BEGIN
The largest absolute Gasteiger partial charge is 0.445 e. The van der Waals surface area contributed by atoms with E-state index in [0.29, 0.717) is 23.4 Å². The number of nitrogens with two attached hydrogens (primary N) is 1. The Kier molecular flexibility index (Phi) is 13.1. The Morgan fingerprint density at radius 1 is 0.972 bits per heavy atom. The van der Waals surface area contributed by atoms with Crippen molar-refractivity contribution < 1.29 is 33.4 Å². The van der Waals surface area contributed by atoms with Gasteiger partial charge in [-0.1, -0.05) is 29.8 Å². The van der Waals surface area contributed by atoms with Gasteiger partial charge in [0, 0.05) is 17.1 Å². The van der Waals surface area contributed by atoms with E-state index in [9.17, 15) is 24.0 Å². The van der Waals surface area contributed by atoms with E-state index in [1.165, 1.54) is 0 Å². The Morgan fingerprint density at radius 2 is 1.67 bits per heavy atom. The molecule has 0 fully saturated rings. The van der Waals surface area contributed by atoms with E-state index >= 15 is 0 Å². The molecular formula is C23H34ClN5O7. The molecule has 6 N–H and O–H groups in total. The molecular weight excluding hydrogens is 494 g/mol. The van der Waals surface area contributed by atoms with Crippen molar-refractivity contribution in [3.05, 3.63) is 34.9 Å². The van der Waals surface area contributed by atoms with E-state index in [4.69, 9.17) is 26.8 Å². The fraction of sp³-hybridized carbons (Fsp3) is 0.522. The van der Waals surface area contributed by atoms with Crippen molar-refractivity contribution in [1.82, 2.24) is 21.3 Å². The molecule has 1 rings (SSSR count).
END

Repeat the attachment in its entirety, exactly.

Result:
The largest absolute Gasteiger partial charge is 0.445 e. The van der Waals surface area contributed by atoms with E-state index in [0.29, 0.717) is 23.4 Å². The number of nitrogens with two attached hydrogens (primary N) is 1. The Kier molecular flexibility index (Phi) is 13.1. The Morgan fingerprint density at radius 1 is 0.972 bits per heavy atom. The van der Waals surface area contributed by atoms with Crippen molar-refractivity contribution < 1.29 is 33.4 Å². The van der Waals surface area contributed by atoms with Gasteiger partial charge in [-0.1, -0.05) is 29.8 Å². The van der Waals surface area contributed by atoms with Gasteiger partial charge in [0, 0.05) is 17.1 Å². The van der Waals surface area contributed by atoms with E-state index in [9.17, 15) is 24.0 Å². The van der Waals surface area contributed by atoms with E-state index in [1.165, 1.54) is 0 Å². The Morgan fingerprint density at radius 2 is 1.67 bits per heavy atom. The molecule has 0 fully saturated rings. The van der Waals surface area contributed by atoms with E-state index >= 15 is 0 Å². The molecular formula is C23H34ClN5O7. The molecule has 6 N–H and O–H groups in total. The molecular weight excluding hydrogens is 494 g/mol. The van der Waals surface area contributed by atoms with Crippen molar-refractivity contribution in [3.05, 3.63) is 34.9 Å². The van der Waals surface area contributed by atoms with E-state index in [4.69, 9.17) is 26.8 Å². The fraction of sp³-hybridized carbons (Fsp3) is 0.522. The van der Waals surface area contributed by atoms with Crippen molar-refractivity contribution in [1.82, 2.24) is 21.3 Å². The molecule has 1 rings (SSSR count).